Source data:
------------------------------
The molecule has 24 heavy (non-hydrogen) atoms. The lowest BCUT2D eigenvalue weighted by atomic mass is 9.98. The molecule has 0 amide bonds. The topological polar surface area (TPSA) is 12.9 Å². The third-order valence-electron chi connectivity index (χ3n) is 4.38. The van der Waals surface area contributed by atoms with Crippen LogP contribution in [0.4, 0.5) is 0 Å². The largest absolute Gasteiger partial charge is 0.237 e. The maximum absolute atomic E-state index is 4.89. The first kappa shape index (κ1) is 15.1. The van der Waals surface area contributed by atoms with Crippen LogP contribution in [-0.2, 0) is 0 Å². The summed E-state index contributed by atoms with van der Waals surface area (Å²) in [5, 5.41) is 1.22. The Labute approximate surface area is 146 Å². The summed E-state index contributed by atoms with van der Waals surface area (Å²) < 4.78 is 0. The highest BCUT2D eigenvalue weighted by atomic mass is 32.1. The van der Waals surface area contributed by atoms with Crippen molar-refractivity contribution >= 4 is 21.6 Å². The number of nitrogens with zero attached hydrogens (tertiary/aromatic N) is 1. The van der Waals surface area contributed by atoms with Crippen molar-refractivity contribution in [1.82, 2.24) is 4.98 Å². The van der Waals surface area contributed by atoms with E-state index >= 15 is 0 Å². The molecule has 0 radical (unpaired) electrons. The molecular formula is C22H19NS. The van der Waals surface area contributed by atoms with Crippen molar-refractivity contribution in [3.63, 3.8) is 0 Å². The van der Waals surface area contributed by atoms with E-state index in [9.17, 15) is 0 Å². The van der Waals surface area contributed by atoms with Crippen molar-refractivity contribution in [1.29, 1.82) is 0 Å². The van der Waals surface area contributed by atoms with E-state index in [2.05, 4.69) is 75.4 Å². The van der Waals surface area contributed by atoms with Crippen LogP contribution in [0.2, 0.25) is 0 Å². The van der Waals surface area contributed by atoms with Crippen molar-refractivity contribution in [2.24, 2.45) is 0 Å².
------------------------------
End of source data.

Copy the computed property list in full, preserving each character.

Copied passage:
The molecule has 24 heavy (non-hydrogen) atoms. The lowest BCUT2D eigenvalue weighted by atomic mass is 9.98. The molecule has 0 amide bonds. The topological polar surface area (TPSA) is 12.9 Å². The third-order valence-electron chi connectivity index (χ3n) is 4.38. The van der Waals surface area contributed by atoms with Crippen LogP contribution in [0.4, 0.5) is 0 Å². The largest absolute Gasteiger partial charge is 0.237 e. The maximum absolute atomic E-state index is 4.89. The first kappa shape index (κ1) is 15.1. The van der Waals surface area contributed by atoms with Crippen LogP contribution in [-0.2, 0) is 0 Å². The summed E-state index contributed by atoms with van der Waals surface area (Å²) in [5, 5.41) is 1.22. The Labute approximate surface area is 146 Å². The summed E-state index contributed by atoms with van der Waals surface area (Å²) < 4.78 is 0. The highest BCUT2D eigenvalue weighted by atomic mass is 32.1. The van der Waals surface area contributed by atoms with Crippen molar-refractivity contribution >= 4 is 21.6 Å². The number of nitrogens with zero attached hydrogens (tertiary/aromatic N) is 1. The van der Waals surface area contributed by atoms with Crippen molar-refractivity contribution in [1.82, 2.24) is 4.98 Å². The van der Waals surface area contributed by atoms with E-state index >= 15 is 0 Å². The molecule has 0 radical (unpaired) electrons. The molecular formula is C22H19NS. The van der Waals surface area contributed by atoms with Crippen molar-refractivity contribution in [3.63, 3.8) is 0 Å². The van der Waals surface area contributed by atoms with E-state index in [9.17, 15) is 0 Å². The van der Waals surface area contributed by atoms with Crippen molar-refractivity contribution in [1.29, 1.82) is 0 Å². The van der Waals surface area contributed by atoms with E-state index in [2.05, 4.69) is 75.4 Å². The van der Waals surface area contributed by atoms with Crippen LogP contribution in [0.2, 0.25) is 0 Å². The van der Waals surface area contributed by atoms with Crippen molar-refractivity contribution in [2.24, 2.45) is 0 Å².